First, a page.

The funeral service at the church was numbing. I still had not contacted my own church because I honestly did not know if that is what women did. I have never heard of any services for women who experience pregnancy loss. So these prayers said for the loss of a child were the first real and tangible parts of a process that I didn’t know I longed for so much. The pastor kept using Colton’s name during the prayers, adding even more value to this fleeting life. In those moments I realized again that I had no name for my child. I wanted to say these prayers for both Colton and my own baby, so in my mind I repeated them twice – once for him and once for my child. It made me ache that I didn’t have a name for these prayers. I kept repeating “My Baby” but it seemed so cold, distant, and impersonal.

The day at the cemetery turned drizzly and the rain slid across the windows of the truck as we made our way home, running in sad, downward spirals, until they jumped off the edge. The grey sky seemed to press upon us, the weight was almost palpable to me. And then the name that I had prayed for, had wanted so that I could feel that I could pray, entered my heart, and it has always remained. Rayne. Ray is the family name – the same one that Colton just took as his middle name to his eternal resting place. Rain like the tears from Heaven sent to nourish the ground.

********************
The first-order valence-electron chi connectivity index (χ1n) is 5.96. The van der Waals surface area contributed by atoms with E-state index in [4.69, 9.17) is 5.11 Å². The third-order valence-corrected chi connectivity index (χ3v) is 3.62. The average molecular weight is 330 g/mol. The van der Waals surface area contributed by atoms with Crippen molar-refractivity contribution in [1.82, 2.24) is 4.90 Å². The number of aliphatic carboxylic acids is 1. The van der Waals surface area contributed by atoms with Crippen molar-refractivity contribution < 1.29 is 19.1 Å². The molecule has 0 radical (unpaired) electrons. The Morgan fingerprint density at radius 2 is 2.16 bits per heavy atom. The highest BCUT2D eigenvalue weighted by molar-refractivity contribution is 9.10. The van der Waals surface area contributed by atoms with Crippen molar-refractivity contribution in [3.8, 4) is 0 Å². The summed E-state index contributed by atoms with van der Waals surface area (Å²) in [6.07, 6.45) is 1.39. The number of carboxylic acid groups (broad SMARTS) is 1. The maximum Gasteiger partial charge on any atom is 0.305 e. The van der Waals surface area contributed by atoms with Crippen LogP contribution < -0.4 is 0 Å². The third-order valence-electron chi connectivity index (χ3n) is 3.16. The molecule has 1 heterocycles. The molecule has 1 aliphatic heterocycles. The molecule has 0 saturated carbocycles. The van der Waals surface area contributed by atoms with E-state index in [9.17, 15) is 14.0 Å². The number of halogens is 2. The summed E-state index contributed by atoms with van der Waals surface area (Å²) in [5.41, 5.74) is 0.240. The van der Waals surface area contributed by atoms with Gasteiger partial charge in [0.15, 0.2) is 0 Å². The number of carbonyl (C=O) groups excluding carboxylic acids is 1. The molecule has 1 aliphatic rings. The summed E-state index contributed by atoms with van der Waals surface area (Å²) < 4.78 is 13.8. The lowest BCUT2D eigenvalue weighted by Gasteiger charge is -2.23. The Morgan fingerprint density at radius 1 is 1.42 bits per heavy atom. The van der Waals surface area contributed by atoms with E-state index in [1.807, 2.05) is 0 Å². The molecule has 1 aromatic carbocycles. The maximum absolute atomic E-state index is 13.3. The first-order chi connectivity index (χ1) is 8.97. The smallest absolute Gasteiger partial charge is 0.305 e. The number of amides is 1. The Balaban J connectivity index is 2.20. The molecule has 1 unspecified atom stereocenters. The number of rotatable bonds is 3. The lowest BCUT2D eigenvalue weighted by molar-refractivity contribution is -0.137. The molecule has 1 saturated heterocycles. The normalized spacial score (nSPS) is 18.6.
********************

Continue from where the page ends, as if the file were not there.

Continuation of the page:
Rayne.

I needed a name for you. I needed to be able to call to you. I needed to be able to direct my prayers. Perhaps I need for you to have a name, because I could not give anything else to you. I could not give you the kind of life that seems noticed by the world. But you were noticed. You were cherished. You were loved. You were wanted. You were a part of my very heartbeat and now a part of my tears. You are like the rain that pours down from the dark sky. You are momentary, necessary, wanted.